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Title Evaluation of Performance Management System for Fiscal Activities

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Evaluation of Performance Management System for Fiscal Activities

Published on June 30, 2020
Published by Economic Industrial Program Evaluation Division, Budget Analysis Department

    While Korea's revenue condition is not favorable due to weakening growth potential and sapping economic vitality, demand for appropriation is expected to continue to increase due to changes, etc. in demographic structure. In response, the government presented the direction for fiscal innovation with a goal to become an innovative and inclusive country in its “National Fiscal Management Plan” announced in 2019. Fiscal innovation has been promoted through innovation in expenditure, expansion of revenue base, and enhancement of innovation in fiscal management, and expenditure innovation has been carried out mainly around the in-depth evaluation of the fiscal programs as well as the evaluation of key programs overseen by the Ministry of Economy and Finance. In other words, the government has been advancing innovation in expenditure with program evaluation.

    However, it is difficult to achieve expenditure innovation by carrying out program evaluation alone. Rather, the effectiveness of the evaluation can be secured only when the evaluation outcomes are reflected in a performance management system that forms a cycle from planning to execution to evaluation to feedback. Against this backdrop, the “National Finance Act,” stipulates that the central government agencies establish “a system for performance management pertaining to fiscal activities.” And the National Assembly Budget Office, aiming to identify the direction of improvement in expenditure innovation focused on program evaluation led by the budget authorities, has assessed central government agencies on how the “performance management system for fiscal activities” has been implemented.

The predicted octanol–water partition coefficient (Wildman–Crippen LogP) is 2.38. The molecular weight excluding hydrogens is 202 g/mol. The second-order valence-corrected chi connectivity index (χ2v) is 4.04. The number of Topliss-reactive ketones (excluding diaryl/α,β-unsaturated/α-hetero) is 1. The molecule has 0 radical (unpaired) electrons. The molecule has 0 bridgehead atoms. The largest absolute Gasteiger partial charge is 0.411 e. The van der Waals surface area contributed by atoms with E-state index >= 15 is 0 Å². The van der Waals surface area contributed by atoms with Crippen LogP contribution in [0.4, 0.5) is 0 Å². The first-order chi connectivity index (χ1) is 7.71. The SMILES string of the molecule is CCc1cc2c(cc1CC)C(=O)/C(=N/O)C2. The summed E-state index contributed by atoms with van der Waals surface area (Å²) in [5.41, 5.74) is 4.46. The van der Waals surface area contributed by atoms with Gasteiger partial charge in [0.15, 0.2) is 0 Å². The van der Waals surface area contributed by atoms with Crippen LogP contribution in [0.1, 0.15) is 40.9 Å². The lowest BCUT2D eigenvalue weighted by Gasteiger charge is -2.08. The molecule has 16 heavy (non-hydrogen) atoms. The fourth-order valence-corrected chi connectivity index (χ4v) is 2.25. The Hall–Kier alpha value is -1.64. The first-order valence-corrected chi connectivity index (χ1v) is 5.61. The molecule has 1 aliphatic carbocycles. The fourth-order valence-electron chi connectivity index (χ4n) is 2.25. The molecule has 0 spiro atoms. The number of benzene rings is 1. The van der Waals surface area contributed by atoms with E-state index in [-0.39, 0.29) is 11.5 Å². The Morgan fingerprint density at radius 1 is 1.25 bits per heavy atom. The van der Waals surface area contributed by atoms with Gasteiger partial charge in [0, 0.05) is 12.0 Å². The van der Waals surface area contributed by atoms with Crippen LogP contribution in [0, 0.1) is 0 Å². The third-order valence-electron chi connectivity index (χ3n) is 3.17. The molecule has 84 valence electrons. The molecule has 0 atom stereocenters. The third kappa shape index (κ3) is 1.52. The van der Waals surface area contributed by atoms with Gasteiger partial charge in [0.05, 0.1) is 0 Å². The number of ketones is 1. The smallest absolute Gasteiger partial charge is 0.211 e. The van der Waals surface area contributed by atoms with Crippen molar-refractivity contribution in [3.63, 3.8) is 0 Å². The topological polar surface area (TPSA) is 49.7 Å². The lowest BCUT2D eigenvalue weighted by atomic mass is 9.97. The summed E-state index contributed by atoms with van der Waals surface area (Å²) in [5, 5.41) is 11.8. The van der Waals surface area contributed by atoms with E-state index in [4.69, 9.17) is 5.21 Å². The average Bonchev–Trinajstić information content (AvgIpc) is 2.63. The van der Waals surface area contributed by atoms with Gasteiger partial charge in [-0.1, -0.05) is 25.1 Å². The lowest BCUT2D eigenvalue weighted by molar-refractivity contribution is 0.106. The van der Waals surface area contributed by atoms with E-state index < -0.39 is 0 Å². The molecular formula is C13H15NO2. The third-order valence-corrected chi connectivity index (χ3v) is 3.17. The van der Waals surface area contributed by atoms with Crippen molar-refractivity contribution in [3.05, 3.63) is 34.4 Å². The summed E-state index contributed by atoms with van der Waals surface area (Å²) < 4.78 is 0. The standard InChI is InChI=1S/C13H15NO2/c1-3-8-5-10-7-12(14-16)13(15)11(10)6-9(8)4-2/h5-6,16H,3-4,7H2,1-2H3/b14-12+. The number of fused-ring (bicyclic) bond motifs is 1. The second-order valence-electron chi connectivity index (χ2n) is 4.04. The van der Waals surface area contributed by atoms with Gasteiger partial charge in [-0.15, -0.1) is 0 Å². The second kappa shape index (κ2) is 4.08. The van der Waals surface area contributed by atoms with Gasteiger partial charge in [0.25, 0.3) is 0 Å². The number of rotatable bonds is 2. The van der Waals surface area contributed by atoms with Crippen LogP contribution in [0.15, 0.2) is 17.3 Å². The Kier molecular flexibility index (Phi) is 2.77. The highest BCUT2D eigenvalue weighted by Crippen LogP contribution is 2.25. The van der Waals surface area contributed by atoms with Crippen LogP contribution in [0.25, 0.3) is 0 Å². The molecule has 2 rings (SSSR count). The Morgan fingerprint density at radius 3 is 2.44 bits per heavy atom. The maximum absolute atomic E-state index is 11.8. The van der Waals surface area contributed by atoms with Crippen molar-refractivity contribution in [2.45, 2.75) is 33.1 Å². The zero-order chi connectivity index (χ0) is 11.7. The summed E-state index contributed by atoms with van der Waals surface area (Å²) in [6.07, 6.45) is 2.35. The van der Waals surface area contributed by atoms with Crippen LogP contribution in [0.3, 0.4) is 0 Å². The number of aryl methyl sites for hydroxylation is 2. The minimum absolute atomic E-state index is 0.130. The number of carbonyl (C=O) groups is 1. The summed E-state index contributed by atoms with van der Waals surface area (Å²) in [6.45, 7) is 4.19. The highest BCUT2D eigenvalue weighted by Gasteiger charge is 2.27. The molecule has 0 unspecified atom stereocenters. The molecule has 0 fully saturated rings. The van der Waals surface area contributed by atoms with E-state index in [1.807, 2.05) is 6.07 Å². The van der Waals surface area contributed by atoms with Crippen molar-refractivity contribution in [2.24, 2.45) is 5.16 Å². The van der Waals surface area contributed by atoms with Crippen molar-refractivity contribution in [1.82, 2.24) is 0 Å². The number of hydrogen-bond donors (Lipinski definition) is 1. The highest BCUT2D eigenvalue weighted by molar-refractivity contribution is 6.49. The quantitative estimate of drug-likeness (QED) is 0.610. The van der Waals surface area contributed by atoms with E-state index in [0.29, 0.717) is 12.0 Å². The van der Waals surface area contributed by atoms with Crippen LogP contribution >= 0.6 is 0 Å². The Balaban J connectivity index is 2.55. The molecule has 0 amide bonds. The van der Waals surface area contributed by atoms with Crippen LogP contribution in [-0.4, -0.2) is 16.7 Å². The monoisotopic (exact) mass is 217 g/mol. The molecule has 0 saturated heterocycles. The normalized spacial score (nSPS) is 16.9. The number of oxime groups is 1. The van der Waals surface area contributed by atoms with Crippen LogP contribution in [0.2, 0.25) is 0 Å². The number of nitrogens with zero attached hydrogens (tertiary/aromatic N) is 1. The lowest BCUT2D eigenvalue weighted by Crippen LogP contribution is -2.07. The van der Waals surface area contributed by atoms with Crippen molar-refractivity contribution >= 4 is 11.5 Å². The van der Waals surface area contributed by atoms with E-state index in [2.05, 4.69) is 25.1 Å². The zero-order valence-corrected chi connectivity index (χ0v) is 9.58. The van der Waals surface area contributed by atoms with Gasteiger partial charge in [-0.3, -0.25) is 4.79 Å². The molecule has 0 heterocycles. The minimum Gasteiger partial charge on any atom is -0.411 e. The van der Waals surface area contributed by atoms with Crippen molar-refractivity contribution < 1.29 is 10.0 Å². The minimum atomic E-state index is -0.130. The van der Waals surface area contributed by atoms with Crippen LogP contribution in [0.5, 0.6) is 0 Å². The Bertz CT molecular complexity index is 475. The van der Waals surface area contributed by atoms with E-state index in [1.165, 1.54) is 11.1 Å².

NABO’s evaluation results indicate that the current performance management system of fiscal activities is confined to fiscal programs, rather than the entire budget, resulting in the evaluation and performance management covering only 24.5% of the total budget. In addition, since the performance management system is established separately for fiscal and policy programs, inefficiencies in performance management have been found. To address this issue, policy programs implemented under personnel or basic expenditures need to be included in the performance management system for fiscal activities also, and efforts to establish an integrated performance management system as defined in the “Framework Act on Public Service Evaluation” should also be made.

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